There will always be wars and battles, smog and ugliness, greed and unrest.
What the world needs is modest beauty and gentle strength.
Let the girls learn to make home a beautiful haven.
Let them learn to be pleasant wives and loving mothers.
Let them learn to be soft and gentle in a harsh world.
Let them be who God designed them to be.
Let them be girls!
“I’m sticky, Mommy.”
“Tub, now!” I revert to my mono-syllabic mom-speak.
I carry Mr. Sticky to the tub, peel off the outer layer of goo which still remotely resembles a shirt and jeans, and run the water.
My smallest children have always been water magnets. They hear the water, they come running. This time is no different. With a baby on my lap and two children in the tub, I start the scrub routine, until…
“Mommy, I haffa go pottyyyyyy!”
I set the slippery, wet boy on the toilet against the opposite wall and return to my scrubbing.
Flying solo on the potty behind me, my in-training son shoots me in the back with…well, the only ammunition he has at the moment.
His look of shock matches mine. This child has wet on me a lot, but usually I see it coming. Being shot in the back is a new twist. The little fellow doesn’t know whether to laugh or…run! He watches my face carefully before determining his next move. Read the rest of this entry »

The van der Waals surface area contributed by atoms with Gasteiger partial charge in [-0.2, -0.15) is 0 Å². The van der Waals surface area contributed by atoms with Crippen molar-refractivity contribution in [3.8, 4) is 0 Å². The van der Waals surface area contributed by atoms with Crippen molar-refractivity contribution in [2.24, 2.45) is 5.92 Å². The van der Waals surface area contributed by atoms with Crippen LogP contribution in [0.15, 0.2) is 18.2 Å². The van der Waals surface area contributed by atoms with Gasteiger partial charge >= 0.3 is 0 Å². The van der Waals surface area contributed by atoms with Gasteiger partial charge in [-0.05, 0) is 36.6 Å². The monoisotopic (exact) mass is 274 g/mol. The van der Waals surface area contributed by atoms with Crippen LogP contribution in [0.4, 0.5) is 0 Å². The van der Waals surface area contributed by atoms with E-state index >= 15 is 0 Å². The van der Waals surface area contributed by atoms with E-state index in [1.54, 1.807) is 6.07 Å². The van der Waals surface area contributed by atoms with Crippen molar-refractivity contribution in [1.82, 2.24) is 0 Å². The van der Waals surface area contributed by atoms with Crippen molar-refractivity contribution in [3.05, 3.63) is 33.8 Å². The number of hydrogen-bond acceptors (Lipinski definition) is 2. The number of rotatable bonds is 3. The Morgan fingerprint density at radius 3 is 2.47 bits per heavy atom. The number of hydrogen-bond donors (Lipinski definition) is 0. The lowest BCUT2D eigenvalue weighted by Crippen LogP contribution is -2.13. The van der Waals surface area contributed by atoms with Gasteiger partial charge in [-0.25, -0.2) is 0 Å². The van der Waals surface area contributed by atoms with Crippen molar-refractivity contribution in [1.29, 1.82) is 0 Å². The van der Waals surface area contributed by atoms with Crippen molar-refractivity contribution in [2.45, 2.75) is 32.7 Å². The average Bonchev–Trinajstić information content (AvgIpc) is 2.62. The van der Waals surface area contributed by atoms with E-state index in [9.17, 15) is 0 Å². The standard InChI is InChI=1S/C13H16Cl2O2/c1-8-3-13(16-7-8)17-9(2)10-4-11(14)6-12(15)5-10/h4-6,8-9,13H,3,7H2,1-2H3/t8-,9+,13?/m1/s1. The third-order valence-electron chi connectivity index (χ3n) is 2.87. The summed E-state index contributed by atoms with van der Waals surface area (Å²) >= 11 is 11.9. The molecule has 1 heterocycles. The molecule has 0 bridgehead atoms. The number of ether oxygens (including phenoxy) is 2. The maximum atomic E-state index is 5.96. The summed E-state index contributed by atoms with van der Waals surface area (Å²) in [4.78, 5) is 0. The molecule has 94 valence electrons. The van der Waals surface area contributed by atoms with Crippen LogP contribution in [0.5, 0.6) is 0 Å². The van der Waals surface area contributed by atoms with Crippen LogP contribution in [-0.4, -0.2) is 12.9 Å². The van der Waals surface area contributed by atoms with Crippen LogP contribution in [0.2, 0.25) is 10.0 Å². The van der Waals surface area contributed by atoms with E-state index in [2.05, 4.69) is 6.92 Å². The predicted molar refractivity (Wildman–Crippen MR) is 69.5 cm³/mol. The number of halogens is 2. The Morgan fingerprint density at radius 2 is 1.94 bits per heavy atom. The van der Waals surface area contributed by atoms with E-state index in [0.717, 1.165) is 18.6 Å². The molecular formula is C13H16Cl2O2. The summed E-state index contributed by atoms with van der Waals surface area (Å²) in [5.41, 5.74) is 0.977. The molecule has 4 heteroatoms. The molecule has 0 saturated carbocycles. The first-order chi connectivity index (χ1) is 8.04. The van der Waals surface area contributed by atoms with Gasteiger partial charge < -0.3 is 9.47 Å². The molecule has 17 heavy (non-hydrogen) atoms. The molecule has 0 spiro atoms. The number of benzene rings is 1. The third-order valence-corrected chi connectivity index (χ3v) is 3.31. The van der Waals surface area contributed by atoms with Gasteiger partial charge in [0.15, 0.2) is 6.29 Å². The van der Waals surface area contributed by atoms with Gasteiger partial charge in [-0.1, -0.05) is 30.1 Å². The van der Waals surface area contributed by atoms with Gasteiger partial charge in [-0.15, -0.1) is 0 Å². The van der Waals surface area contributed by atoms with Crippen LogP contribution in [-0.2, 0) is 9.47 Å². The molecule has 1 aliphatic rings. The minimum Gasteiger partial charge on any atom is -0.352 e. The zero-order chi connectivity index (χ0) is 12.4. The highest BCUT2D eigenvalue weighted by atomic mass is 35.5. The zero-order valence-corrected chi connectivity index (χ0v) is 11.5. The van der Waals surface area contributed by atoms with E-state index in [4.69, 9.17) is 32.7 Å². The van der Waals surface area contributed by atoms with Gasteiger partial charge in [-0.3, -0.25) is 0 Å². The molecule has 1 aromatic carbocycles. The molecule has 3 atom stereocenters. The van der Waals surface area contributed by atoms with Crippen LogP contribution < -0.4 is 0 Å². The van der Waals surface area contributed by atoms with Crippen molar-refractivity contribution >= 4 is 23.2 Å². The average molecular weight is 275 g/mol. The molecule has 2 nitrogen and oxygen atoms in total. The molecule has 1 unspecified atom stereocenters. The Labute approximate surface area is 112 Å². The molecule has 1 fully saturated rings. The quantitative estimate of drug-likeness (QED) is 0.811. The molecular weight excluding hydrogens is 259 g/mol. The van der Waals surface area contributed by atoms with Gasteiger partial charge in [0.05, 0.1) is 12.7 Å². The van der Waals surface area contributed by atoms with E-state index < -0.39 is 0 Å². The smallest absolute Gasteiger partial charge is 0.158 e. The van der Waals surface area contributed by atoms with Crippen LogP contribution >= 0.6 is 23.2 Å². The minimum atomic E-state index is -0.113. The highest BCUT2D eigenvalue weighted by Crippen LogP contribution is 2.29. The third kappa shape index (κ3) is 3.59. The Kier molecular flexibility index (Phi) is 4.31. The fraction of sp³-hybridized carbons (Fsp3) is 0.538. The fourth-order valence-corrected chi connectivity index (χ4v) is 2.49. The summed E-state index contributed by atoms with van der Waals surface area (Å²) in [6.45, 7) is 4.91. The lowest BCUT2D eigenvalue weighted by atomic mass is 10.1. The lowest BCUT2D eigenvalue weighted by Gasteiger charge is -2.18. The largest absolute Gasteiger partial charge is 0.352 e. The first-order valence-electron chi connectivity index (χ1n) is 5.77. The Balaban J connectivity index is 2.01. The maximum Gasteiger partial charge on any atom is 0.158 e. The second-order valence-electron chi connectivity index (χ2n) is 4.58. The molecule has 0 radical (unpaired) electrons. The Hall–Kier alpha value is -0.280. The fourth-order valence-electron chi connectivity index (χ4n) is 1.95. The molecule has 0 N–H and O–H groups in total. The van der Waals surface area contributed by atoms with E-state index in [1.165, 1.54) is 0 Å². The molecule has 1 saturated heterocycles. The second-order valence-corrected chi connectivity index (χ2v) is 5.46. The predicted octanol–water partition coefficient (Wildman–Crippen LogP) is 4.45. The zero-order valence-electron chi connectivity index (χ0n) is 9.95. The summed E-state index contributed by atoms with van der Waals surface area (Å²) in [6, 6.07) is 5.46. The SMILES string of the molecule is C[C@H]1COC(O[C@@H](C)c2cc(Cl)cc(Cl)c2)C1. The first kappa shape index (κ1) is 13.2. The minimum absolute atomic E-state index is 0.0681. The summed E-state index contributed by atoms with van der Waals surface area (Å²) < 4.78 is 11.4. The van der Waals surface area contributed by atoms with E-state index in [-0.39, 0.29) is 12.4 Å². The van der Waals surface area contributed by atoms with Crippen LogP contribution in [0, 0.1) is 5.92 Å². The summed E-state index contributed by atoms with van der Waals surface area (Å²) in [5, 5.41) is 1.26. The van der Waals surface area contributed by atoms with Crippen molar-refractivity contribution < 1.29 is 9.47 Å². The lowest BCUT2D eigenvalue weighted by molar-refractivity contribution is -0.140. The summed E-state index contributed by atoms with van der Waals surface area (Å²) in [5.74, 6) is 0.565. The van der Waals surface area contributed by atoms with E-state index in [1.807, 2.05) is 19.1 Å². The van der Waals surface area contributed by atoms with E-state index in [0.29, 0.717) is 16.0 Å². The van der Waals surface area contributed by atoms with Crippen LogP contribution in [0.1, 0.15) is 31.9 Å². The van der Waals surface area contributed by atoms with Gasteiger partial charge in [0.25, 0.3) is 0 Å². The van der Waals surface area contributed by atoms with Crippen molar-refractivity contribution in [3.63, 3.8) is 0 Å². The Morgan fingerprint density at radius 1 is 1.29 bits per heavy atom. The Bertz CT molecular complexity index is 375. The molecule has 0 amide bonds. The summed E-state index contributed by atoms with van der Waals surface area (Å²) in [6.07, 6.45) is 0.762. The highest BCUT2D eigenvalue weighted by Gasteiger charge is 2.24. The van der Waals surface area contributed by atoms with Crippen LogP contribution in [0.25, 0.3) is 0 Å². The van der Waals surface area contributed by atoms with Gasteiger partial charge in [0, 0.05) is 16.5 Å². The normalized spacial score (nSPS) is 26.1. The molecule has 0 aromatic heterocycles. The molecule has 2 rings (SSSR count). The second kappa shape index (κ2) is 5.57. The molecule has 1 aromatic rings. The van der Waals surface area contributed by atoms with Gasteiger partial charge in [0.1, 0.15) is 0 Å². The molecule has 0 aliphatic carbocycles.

It has been gloomy here in our desert. The sky has been grey and cheerless, the mountains obscured by listless clouds seemingly reaching to the earth. Living almost constantly under the cheering influence of the sun, we desert-dwellers suffer a bit of enviro-shock when its warming rays are missing. With the darkening of the skies comes the darkening of the mood. We grow tense, morose, and dilatory. It’s pathetic, I know, this micro-version of seasonal anxiety disorder, but, hey, nobody ever said you had to be tough to live in the desert with air-conditioning!
I liken the gloomy effects of an overcast day to the contagious results of a mother’s countenance. Like most overused sayings, the expression “if Mama ain’t happy, ain’t nobody happy” is grounded in the basic truths of a mother’s influence. Mother’s smile, kind word, or loving caress spreads peace over her brood, but equally as potent is Mother’s frown, sharp rebuke, or impatient gesture. Read the rest of this entry »